Medical marijuana for arthritis

Medical Marijuana and Rheumatoid Arthritis: Pros and Cons of the Different Delivery Systems

Potential Pros and Cons of 7 Marijuana Delivery Methods for People With RA

1. Topical Ointments

Pros: They don’t make you high, and you get fairly immediate pain relief in a targeted area — like painful joints or low-back pain — for a couple of hours.

Cons: Some people complain of the odor, and the effects don’t last as long as inhaling or ingesting it. Tishler doesn’t believe that they’re worth the money; in his experience, they “seldom work as advertised.”

The Verdict: “The huge advantage here is that you don’t have any psychoactive effect,” says Rav Ivker, DO, a holistic family physician in Boulder, Colorado and author of Cannabis for Chronic Pain: A Proven Prescription for Using Marijuana to Relieve Your Pain and Heal Your Life. “I have seen very few downsides with the topicals. The effects have a short duration, but when it wears off, you can just apply the ointment again.” Dr. Ivker is a fan of pain-relieving creams that contain a combination of CBD — one of the active cannabinoids in marijuana — and arnica.

Related: Can Medical Marijuana Help Rheumatoid Arthritis?

2. Pills and Capsules

Pros: Dosage is consistent, it doesn’t require inhaling, and the pain-relieving effects can last for up to eight hours.

Cons: They can be expensive, and sometimes the medicinal effect doesn’t take place until an hour or two after ingesting it. “But cannabis is fat soluable, and it can be absorbed more quickly if you ingest it with a fatty food,” says Ivker.

The Verdict: Pills and capsules may be the most consistent delivery system. “I like these primarily because of the consistent dosing,” notes Ivker. “Tablets and capsules last a long time like an edible, but you know exactly how much medicine you’re getting every time you do it.”

3. Edibles

Pros: They are odorless, involve no smoke or vapor, and are easy to administer. And the medicinal effects can last up to eight hours. “This is good if your pain is constant and severe,” says Dr. Tishler. You can find medical marijuana candy, such as gummy chews.

Cons: They affect everyone differently, and the THC isn’t usually evenly distributed throughout the product. In other words, you can eat the same-size piece of an edible two days in a row and have a very different effect. Plus, there’s the calories.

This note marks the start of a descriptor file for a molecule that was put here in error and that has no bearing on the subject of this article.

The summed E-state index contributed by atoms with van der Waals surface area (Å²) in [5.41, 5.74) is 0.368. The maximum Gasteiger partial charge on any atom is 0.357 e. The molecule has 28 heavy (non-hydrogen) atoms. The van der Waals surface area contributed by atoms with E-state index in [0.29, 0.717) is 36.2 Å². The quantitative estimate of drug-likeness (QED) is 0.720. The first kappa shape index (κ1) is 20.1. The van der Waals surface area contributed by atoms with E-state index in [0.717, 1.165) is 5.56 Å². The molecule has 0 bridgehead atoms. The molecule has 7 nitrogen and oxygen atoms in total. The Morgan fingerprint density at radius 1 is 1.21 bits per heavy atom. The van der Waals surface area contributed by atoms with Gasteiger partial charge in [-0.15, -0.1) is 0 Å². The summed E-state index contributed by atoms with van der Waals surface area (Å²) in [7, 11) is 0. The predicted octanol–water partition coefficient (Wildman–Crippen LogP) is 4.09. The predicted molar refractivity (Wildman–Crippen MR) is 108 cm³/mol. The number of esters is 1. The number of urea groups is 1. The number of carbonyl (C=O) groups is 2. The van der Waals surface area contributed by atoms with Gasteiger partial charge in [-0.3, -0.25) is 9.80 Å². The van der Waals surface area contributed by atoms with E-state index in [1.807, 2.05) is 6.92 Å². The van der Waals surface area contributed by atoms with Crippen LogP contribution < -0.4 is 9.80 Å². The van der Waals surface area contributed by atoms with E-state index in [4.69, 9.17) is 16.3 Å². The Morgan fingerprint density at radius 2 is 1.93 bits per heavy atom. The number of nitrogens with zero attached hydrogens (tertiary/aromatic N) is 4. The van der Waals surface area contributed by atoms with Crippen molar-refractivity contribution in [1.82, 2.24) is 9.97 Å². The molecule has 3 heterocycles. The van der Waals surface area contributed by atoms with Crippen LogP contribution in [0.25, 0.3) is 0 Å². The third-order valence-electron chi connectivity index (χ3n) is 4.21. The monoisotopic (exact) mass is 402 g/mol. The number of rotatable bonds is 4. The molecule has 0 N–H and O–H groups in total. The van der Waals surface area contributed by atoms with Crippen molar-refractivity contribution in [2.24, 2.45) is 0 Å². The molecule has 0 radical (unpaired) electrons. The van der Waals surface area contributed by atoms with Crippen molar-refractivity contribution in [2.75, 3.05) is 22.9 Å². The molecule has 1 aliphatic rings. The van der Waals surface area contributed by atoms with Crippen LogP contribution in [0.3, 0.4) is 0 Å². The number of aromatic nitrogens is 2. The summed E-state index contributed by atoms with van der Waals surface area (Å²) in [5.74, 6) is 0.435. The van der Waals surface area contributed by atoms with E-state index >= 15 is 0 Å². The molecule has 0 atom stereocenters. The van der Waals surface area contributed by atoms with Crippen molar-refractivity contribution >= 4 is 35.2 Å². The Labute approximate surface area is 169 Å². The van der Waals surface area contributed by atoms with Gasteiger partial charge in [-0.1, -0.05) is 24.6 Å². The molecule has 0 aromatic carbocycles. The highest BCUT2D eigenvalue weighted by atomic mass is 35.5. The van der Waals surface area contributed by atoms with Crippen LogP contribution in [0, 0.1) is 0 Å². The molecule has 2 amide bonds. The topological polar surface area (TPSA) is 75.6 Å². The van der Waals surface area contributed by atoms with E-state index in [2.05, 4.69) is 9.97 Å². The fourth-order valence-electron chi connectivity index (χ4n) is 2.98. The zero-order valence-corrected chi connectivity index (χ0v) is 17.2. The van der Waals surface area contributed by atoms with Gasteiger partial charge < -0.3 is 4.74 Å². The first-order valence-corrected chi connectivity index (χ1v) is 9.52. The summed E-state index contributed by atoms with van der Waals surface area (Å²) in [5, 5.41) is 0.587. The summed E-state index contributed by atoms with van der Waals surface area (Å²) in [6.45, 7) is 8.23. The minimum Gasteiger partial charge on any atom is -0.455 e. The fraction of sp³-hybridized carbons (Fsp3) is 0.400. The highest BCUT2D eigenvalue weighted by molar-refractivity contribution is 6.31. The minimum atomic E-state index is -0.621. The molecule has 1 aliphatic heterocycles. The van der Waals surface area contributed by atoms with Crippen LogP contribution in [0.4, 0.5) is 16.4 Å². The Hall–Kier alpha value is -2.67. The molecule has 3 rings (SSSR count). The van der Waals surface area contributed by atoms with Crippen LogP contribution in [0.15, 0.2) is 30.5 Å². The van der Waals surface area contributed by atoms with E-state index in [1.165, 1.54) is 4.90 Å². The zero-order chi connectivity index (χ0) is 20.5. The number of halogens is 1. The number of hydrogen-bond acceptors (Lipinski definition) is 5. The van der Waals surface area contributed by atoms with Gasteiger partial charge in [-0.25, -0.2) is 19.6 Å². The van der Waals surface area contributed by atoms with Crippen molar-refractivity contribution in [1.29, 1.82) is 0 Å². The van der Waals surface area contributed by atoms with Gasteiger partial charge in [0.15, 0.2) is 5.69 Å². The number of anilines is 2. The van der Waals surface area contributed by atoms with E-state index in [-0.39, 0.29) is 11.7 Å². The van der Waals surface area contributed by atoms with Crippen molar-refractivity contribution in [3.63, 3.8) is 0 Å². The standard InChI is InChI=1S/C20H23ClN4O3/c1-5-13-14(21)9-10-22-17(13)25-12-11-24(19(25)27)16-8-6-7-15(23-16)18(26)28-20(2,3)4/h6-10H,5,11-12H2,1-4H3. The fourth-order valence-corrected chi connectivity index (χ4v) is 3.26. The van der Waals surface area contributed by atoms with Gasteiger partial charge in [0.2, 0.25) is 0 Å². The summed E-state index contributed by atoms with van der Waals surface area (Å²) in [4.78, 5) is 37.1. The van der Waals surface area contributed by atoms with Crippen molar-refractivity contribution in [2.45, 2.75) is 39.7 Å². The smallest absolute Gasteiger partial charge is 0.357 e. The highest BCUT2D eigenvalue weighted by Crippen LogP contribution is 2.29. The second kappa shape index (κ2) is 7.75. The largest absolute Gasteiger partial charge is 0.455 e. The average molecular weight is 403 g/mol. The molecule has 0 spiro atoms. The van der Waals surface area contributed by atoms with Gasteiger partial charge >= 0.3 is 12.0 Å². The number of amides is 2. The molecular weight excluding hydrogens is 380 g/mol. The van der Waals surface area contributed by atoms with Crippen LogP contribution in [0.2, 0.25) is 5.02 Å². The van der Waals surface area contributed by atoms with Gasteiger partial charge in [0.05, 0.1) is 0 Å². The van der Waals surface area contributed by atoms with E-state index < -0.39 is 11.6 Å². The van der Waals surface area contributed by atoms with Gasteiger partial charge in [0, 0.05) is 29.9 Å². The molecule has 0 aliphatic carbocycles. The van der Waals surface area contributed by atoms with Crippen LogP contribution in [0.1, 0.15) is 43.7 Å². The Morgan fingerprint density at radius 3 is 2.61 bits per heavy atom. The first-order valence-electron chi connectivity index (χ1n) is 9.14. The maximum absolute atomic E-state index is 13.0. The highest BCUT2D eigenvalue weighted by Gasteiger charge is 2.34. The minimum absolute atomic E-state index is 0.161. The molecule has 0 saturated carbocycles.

The Verdict: “I don’t like edibles because they are way too inconsistent,” says Ivker. “If we talk about marijuana as a medicine, you need to be able to depend on it doing what it’s supposed to do. Most of the patients that I have worked with have had a previous bad experience with an edible.”

4. Transdermal Patches

Pros: Transdermal patches are adhesive patches containing cannabinoids. The medication is absorbed through the skin and enters the bloodstream, affecting the entire body. The effect lasts for a long time. It delivers slow release, long-duration, pain-relieving cannabis into the bloodstream without the need for ingesting or inhaling it.

Cons: This is one of the most expensive delivery systems, and isn’t as effective for severe pain as other medical marijuana options, says Ivker.

The Verdict: “The cannabinoids in patches are absorbed within a half an hour, and if you don’t want to feel the effect anymore, you can peel off an adhesive patch and the effect will dissipate,” says Ivker. “And if you only have it on for a short time, you can use it again.”

5. Vaping

Pros: It’s nearly odorless, easier on the lungs than smoking, and has an immediate medicinal effect. “Vaporizers are like miniature ovens,” says Ivker. “You are basically cooking. The ideal temperature for most vaporizers is 375 degrees, just like your oven. It heats the plant and you inhale a vapor, and it provides relief within two to three minutes, just like smoking it does.”

Cons: The best kind of vaporizing machines — those that use the plant and not a fluid — can be pricey (between $250 and $300). And vaporizers that use oil cartridges get very hot, which can be irritating to the throat and lungs.

The Verdict: “I recommend vaping to my patients,” says Ivker. Adds Tishler: “Vaporizing cannabis flower (not concentrates) produces little to none of the dangerous chemicals associated with tobacco smoke, so it is likely safer than smoking.”